There's a lot of crying in advertising.

I'm also ashamed to admit that once my on-the-job anger manifested itself physically.

This was a long time ago when I was working in the mailroom at Needham, Harper & Steers. Being a mailroom clerk is a crappy job. It's a lot of packing, shipping, schlepping and showing pained deference to every other employee at the agency. It wasn't the lowest rung on the ladder. It was the dirty floor the ladder was placed on.

And the pay sucked too. I believe I was making $800 a MONTH. My rent at the time was $400, so I had to take another job as a short order cook at a jazz nightclub in Santa Monica.

My typical day would start at 8:30 in the morning and wouldn't end until midnight. One night a waitress brought me an order for a roast beef sandwich 5 minutes after I had finished cleaning the kitchen and wrapped up all the perishables.

The open-air kitchen (meaning it was visible to customers) was closed, I told the waitress. She insisted I prepare the meal. I retorted by throwing a ceramic plate against the wall, which not only shattered into a thousand pieces but also shattered the quiet musical interlude by legendary smooth jazz pianist Michael Ruff. (Sadly this event was not captured on video so there is no need to listen to whole song, unless you like this kind of crap.)

Thankfully, those days are way behind me now. And I have this blog to help me vent. Perhaps Clayton, who will no longer be flying planes, should start a blog of his own. I even have a perfect title for him:

The Cabin Has Now Been Depressurized.

Monday, April 2, 2012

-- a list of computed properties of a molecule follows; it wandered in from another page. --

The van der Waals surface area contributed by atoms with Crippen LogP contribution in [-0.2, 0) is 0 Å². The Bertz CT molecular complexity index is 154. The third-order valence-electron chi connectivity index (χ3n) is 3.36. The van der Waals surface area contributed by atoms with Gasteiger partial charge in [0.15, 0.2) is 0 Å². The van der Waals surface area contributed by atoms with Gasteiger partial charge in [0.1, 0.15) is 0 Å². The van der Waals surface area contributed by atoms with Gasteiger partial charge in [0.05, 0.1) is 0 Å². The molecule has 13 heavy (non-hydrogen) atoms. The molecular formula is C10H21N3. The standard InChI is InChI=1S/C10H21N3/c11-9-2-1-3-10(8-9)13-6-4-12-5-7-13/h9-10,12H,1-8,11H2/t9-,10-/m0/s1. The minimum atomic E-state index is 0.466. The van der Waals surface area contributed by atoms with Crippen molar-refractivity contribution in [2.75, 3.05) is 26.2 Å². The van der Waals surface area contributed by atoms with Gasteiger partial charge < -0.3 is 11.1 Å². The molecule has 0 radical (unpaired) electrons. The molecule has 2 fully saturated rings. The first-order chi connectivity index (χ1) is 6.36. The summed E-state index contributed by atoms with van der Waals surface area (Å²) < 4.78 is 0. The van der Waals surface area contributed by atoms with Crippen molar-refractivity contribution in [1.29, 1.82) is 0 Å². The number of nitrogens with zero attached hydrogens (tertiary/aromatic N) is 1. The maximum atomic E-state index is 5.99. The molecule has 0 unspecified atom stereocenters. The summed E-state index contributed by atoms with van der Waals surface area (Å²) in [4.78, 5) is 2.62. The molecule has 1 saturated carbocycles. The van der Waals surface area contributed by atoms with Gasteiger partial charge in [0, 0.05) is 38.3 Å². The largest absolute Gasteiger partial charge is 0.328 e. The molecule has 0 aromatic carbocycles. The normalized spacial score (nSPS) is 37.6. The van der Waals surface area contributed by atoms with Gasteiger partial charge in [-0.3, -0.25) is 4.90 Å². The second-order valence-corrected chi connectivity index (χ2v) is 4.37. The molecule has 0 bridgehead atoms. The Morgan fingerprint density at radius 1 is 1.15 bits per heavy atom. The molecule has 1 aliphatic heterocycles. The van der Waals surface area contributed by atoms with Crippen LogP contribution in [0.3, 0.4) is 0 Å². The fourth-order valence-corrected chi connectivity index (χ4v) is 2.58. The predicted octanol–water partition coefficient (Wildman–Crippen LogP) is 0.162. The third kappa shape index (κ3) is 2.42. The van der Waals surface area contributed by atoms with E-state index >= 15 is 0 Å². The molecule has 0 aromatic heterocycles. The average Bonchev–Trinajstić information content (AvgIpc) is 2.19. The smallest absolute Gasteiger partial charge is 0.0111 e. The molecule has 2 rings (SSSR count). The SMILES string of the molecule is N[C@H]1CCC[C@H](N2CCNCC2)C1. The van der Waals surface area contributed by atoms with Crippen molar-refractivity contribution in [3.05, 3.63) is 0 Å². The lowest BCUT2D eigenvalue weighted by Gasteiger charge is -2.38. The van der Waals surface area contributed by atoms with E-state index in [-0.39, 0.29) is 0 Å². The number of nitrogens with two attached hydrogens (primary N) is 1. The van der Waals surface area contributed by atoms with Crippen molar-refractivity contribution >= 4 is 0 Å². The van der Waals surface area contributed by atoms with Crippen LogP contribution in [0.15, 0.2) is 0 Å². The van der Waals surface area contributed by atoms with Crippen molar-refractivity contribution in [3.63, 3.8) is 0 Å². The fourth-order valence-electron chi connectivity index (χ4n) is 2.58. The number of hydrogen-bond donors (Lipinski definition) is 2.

The Seder Nazi

Passover is coming up this week.

As I look over the past few years, I noticed I've always included an entry about Pesach on roundseventeen. And thought, stealing the jargon of the Haggadah, "why should this year be any different than all others?"

Actually, in the reading of past year's postings I cannot believe I've never made mention of our very own Seder Nazi.

Her name was Judy and she was a friend of a friend of my wife's family. Sadly, Judy passed away a few years ago, but she was always a welcome guest at our seder table. Not only because it was the right thing to do, but because having Judy at our Seder always produced unforced laughter.

Let me back the story up a bit and tell you that Judy was an intellectual. She taught art history or English literature at one of the local colleges. If I didn't make it a habit of getting soused on red wine to celebrate the freedom of my ancestors every year, I could probably be more specific about her field of expertise.

But I can't, so I won't.

Judy's acumen went way beyond academia. She was equally well-versed in the Hagaddah and the proper procedures of a well-conducted seder. Her somewhat humorless rigor stood in deep contrast to my family's nonchalance and always-present irreverence.

Sitting at the head of the table and not always knowing the proper recital of the plagues or the correct method for hiding the afikomen, I made it a point to always have Judy sit to my immediate left. The second I screwed up a blessing or commenced the ceremonial washing of the hands in the wrong order, Judy was always there to nudge me under the table and keep me from wandering from the script.

She was my mealtime Moses.

When delving into deep theologic waters it's always helpful to have an authority figure ready to right the ship. Though one time Judy did snap at my then six-year-old daughter who let the charoseths accidentally touch the beitzah.